Nora Illi, the women’s representative of an unofficial group called the Islamic Central Committee of Switzerland, wears a niqab Sunday night on a talk show in Berlin. Next to her is Wolfgang Bosbach, a lawmaker from Chancellor Angela Merkel’s Christian Democratic Union party.
She certainly was an unusual TV guest: Nora Illi, the representative for women of a Swiss Muslim group.
But to many viewers of a popular German Sunday evening talk show, the 32-year-old convert wearing a face veil was also a provocation. It was not because she chose to cover much of her face at a time when a ban on full-face veils in public has been proposed. But rather it was her comments that caused an immediate public backlash.
Speaking on the show, Illi made arguments that some non-Muslims would probably disagree with: “In Islam, women have many rights and possibilities. We don’t have to balance family and career as much as other women do. We can evolve in our role.”
More controversially, though, Illi appears to think that it is understandable and even praiseworthy that some European youths might think of Syria as the “promised land” and fight there for militant groups, according to social media posts she wrote and that were read out on the talk show.
Referring to those young people, Illi had written in a Facebook post: “Muslims are faced with repressions all over the world. It is no wonder that the temptation to break out of that misery is gigantic.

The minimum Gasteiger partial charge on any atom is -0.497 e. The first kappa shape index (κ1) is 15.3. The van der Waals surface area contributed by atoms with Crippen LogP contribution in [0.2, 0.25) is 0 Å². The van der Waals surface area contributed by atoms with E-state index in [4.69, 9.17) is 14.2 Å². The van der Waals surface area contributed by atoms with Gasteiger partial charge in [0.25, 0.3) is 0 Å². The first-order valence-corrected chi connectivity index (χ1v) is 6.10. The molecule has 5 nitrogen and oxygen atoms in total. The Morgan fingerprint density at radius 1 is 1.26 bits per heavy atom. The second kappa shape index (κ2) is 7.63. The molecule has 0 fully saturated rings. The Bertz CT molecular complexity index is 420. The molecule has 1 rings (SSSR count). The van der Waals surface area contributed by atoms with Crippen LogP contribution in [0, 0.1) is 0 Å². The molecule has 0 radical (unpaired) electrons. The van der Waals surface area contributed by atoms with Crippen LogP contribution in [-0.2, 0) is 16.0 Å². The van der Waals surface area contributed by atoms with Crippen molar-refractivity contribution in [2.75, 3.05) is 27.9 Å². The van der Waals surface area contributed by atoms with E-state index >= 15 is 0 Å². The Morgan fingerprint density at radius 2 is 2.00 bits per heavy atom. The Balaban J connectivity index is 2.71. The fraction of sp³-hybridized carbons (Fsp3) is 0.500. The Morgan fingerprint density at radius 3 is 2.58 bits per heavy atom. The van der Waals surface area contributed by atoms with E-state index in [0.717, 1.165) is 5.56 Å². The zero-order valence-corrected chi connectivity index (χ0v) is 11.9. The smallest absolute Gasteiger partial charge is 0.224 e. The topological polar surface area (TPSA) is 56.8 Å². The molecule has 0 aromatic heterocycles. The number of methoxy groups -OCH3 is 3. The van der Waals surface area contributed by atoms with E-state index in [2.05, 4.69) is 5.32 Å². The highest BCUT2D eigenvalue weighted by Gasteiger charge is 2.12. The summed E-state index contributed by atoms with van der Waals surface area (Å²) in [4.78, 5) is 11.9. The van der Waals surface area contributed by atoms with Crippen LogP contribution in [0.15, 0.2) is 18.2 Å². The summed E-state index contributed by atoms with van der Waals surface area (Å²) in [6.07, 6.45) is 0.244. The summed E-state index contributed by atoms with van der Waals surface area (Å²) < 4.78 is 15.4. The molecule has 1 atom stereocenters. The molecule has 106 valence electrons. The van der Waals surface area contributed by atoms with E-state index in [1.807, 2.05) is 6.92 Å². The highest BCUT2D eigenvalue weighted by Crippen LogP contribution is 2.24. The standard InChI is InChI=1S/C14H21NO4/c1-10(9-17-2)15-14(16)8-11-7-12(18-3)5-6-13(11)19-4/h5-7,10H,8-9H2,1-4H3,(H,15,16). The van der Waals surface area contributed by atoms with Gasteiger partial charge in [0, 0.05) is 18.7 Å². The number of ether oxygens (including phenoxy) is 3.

“One must highly praise such a determination as civil courage, given that context.”
Women “who feel that they have been shut out by society and want to break away could view Syria as the promised land, as the only way out,” she also has been quoted as arguing.
Her comments were criticized by journalists and talk show panel participants. German media outlets said her TV appearance was being perceived by many viewers as a “call for jihad.” Illi has rejected such claims.
Illi’s comments come at a sensitive time. After the influx of more than 1 million refugees into the country over the past two years, relations between Muslims and other communities have become a major focus of Germany’s public debate. Anti-Islam groups, such as Pegida, continue to attract thousands of supporters at their weekly marches.
Meanwhile, Syrian refugees complain about German mosques being “too conservative” for them, indicating divergent opinions within Muslim communities in the country.
Such debates are unlikely to disappear over the next months.
The possible prohibition of burqas and a revamped anti-radicalization strategy may feature in the run-up to next year’s general elections.
Source: The Washington Post